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New Zealand Birds of the Week. Ngā Manu O Te Wiki by Gillian Torckler


New Zealand Birds Of The Week. Ngā Manu O Te Wiki, a little book for preschoolers, is filled with beautiful photographs of our unique native birds. It comes from award-winning duo nature photographer Darryl Torckler and natural history writer Gillian Torckler.


The text is loosely based on a popular 19th-century English nursery rhyme Mondays Child is Full of Grace, which was often used to teach children the days of the week.


In this avian version, the Torcklers take us on a journey around New Zealand. Birds in many different habitats are shown, in the bush, the mountains and wetlands, as well as sea and shore birds. While it also teaches children the days of the week in both English and Te Reo. The rhyming text makes it engaging and fun for preschoolers.


I pondered why they had chosen a pied shag with outspread wings for the cover picture, and then it came to me. Preschoolers may well have seen some of the birds in this book in real life, like tui, pukeko and fantail, but are very unlikely to be familiar with others like the kea and yellow-eyed penguin. So it’s a subtle encouragement for children to spread their wings like this pied shag and to learn something new and exciting for the first time in their lives.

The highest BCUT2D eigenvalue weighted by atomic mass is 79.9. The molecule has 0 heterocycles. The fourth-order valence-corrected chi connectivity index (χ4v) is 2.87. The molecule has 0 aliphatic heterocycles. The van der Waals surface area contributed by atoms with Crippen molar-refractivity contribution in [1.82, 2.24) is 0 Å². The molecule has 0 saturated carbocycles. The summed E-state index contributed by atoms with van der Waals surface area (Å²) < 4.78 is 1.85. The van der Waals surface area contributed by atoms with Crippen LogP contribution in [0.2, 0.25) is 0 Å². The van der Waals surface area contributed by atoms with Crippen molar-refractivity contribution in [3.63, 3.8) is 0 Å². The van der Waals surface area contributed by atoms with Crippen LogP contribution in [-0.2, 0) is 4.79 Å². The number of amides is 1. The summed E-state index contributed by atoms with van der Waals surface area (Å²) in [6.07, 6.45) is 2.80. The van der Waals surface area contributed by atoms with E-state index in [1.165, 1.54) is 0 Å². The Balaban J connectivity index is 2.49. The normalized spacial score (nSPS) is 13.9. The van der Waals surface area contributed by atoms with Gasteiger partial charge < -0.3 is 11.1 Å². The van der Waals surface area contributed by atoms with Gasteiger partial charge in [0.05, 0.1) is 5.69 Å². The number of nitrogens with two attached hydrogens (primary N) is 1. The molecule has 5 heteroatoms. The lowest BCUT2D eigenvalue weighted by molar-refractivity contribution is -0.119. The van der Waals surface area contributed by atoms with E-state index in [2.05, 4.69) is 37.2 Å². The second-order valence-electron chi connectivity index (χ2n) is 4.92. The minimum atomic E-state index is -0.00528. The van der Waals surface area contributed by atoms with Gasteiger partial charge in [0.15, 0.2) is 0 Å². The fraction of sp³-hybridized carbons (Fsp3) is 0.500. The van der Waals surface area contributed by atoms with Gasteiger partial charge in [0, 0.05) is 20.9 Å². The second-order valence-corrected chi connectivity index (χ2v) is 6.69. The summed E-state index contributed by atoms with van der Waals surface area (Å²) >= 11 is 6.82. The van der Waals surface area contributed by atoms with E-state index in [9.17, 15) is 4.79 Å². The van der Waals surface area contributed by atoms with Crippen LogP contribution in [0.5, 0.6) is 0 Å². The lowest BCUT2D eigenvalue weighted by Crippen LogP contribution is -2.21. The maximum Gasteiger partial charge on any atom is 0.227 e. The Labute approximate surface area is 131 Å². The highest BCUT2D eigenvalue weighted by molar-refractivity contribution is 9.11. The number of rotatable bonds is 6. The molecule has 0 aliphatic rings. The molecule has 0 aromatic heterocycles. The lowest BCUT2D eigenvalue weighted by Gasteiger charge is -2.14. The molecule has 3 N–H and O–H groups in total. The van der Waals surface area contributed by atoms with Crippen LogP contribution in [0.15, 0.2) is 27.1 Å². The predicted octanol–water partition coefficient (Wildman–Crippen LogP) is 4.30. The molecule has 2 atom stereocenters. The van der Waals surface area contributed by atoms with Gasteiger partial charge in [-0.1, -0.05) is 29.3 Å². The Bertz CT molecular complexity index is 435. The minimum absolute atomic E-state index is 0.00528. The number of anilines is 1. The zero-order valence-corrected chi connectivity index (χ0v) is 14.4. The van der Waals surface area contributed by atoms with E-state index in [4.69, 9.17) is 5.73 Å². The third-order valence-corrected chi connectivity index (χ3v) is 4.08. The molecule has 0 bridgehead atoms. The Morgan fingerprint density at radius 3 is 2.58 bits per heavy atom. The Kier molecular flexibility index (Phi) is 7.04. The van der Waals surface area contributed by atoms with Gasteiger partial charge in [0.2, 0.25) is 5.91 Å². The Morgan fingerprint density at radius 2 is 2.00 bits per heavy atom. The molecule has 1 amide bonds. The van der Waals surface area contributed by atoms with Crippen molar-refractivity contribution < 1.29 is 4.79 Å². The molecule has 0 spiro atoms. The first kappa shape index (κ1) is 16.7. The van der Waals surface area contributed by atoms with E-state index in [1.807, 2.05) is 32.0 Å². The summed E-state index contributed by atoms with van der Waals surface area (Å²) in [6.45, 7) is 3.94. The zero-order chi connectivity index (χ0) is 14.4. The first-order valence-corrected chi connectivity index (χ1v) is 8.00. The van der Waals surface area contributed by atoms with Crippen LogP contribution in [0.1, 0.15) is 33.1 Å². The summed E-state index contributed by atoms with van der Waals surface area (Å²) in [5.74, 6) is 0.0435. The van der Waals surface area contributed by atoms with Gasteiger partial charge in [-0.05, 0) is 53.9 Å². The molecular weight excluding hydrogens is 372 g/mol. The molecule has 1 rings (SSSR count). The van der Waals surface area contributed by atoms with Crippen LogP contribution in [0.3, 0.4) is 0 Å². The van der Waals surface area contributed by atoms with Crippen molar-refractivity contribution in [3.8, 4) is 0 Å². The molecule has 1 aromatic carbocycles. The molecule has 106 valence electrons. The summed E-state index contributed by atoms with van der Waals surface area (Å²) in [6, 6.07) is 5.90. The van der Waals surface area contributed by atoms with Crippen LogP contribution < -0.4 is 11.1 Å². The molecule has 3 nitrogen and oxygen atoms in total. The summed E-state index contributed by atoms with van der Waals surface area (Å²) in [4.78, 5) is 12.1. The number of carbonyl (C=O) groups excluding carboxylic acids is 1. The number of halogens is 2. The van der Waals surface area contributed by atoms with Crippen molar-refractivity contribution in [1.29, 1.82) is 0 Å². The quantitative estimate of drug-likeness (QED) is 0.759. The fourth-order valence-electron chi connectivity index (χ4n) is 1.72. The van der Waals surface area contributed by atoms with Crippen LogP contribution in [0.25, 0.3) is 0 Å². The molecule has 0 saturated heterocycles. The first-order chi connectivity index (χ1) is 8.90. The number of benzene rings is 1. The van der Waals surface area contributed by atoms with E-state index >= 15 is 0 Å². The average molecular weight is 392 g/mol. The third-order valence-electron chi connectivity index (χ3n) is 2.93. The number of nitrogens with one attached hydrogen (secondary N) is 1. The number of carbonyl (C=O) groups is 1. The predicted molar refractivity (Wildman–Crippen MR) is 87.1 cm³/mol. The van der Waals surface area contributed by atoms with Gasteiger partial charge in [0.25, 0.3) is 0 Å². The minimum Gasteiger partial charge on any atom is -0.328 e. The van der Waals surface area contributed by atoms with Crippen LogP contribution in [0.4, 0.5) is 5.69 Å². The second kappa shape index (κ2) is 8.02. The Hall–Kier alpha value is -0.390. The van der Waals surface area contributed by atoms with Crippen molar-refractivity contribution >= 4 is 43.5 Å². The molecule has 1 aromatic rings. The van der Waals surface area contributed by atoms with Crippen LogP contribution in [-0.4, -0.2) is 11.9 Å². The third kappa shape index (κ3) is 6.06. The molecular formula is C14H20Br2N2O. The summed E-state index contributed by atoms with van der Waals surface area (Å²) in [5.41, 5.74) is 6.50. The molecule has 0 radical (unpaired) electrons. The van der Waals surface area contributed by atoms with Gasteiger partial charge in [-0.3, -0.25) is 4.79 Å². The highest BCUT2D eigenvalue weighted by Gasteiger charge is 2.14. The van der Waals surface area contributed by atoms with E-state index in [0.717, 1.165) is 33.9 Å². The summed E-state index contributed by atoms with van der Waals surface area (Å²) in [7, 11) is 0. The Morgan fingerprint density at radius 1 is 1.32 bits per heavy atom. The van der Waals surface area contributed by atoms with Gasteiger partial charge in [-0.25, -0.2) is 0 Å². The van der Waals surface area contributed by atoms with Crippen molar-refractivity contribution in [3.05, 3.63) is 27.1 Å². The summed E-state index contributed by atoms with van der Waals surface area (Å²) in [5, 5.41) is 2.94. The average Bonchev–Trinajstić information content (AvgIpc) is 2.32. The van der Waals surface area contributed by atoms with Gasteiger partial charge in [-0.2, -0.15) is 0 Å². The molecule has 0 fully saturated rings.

Each double-page spread has a large coloured photograph of a native bird with a rhyming sentence alongside e.g. Monday’s bird is noisy and bold, which aptly describes the loud-mouthed kea, and Friday’s bird has a belly full of seeds which the greedy kererū often has.


In addition, there’s a small fact box which provides a little more information for older preschoolers.


During the week, each bird has its own day, but when we reach Sunday, it’s whanau time, and for the next nine pages, we see groups of birds doing things together.


There are lots of delightful storybooks for young children about New Zealand birds, but what makes this book so special are the wonderful close-up photographs of them so children can see what they look like in real life and where they live.


In New Zealand, it is land birds which we think of as ours, but New Zealand is also the seabird capital of the world with many remarkable and unique seabirds. So I was pleased that quite a few shore and seabirds are included.


I think New Zealand Birds of the Week. Ngā Manu O Te Wiki is a great way to introduce little ones to some of our unique New Zealand birds, as well as learning the days of the week and to practice saying them in both Te Reo and English.


Kiwi is on the last page. They are nocturnal, so while the other birds are out and about, kiwi are off to sleep. If this is read to preschoolers as a bedtime story, it is a good note to finish on before wishing them goodnight!


Reviewer: Lyn Potter

Bateman Books

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